“I’ll go to court with you!”
It’s an easy sentence to say, especially when things start to get rough during a divorce. We’ve all heard it from our friends a million times. Or in movies. Oh, those courtroom scenes where the cheating husband’s wife gets to see him on the stand. Or a judge scolding a woman who squandered her husband’s money for years. Yes, the right thing will happen! You only care about where to sign up.
Not so quickly. Going to court is one way to settle a divorce, but it is not the only way. No matter how good it seems to take your case to court, you should only do so as a last resort after you have tried everything else. And there are other things you can do, some of which are better than others.
Divorce mediation is the alternative way to settle a dispute that I like best. The mediation happens outside of court. A mediator is a neutral third party who listens to both sides of a divorce and makes suggestions about how the two people can find a good middle ground. Mediators don’t have to be retired judges or lawyers. They can also be people who work in social work or mental health. No matter what their background is, he or she should know a lot about divorce and be good at coming up with creative solutions that will help a couple who is fighting reach an agreement.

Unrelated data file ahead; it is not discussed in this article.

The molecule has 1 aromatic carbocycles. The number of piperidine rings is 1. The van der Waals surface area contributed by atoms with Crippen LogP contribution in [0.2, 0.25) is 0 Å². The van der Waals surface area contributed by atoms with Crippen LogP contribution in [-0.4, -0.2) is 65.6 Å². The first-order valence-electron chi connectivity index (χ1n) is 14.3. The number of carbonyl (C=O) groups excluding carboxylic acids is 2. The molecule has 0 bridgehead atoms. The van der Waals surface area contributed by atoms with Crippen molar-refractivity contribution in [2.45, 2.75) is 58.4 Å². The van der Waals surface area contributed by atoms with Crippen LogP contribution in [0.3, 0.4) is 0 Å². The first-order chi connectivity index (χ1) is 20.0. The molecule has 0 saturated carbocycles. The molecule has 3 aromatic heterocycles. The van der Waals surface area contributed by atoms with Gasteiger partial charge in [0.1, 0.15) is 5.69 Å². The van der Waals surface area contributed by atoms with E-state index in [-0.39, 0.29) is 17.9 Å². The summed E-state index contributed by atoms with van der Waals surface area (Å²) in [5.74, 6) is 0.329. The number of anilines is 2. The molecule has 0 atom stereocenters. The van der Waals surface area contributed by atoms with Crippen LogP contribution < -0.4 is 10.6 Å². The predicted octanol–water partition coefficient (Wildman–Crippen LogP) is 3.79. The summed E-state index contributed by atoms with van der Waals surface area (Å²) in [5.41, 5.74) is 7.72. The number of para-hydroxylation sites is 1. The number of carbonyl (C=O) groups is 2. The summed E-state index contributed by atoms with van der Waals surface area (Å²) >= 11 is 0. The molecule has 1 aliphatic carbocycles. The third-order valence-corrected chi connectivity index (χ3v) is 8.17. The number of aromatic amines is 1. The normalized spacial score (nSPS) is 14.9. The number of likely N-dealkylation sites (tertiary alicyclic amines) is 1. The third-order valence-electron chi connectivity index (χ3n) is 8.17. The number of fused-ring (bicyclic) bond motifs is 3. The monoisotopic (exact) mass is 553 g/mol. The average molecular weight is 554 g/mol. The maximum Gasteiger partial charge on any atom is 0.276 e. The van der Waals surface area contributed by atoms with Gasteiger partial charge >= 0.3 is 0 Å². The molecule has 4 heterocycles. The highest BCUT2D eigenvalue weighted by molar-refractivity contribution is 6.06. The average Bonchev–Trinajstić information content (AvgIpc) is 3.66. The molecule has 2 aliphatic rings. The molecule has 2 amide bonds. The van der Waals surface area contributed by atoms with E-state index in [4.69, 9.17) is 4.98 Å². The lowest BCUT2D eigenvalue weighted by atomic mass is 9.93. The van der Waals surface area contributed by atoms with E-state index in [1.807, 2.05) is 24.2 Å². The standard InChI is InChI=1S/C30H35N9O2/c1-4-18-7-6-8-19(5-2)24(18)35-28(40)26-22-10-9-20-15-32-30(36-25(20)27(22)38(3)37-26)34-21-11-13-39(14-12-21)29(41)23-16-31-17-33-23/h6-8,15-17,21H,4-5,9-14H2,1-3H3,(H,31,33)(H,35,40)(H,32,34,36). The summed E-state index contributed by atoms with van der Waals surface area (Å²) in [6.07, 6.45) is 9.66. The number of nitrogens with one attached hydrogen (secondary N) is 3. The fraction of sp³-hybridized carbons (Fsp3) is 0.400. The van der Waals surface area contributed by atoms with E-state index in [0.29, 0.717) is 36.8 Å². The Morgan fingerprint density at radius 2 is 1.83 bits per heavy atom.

Any issues and settlement offer that are talked about during mediation are private and can’t be used against the other party if the talks fail. Attorneys don’t have to be there either, but many couples find it helpful to have their lawyer there, especially if the other party will have one. In addition to giving moral support, counsel can point out new problems that need to be dealt with. If you do decide to mediate without your lawyer present, I strongly suggest you talk to a lawyer before signing anything.
If a couple takes mediation seriously, it can save them a lot of stress, time, and money during their divorce. Think of it as a business meeting. Each side gets to talk about the things that bother them the most. Even if a couple doesn’t think so, they are still very much in charge of their lives at this point. The couple sets the scene, and then the mediator comes in. The suggestions a couple gets are exactly that: suggestions. They don’t force either side to do anything, and both sides can add to them. When a couple goes to court, the judge decides, and what he or she says is final.
There are a lot of people in court, and it can be hard to find a date. Not only that, but there are a lot of chances for postponements and other delays in the court system, which can make a divorce last much longer than it should and both sides would like. That can be stressful, not only because of the feelings involved but also because the legal bills keep coming in the meantime. Mediation can help avoid a lot of that, so you might want to try it even if your state doesn’t require it.
Maybe the best thing about mediation is that it can bring peace of mind after a divorce. No one will ever get a huge amount of money from a divorce settlement. But if both sides stay involved in the divorce negotiations, they are more likely to be happy with the settlement because they, not just their lawyer or judge, helped get it.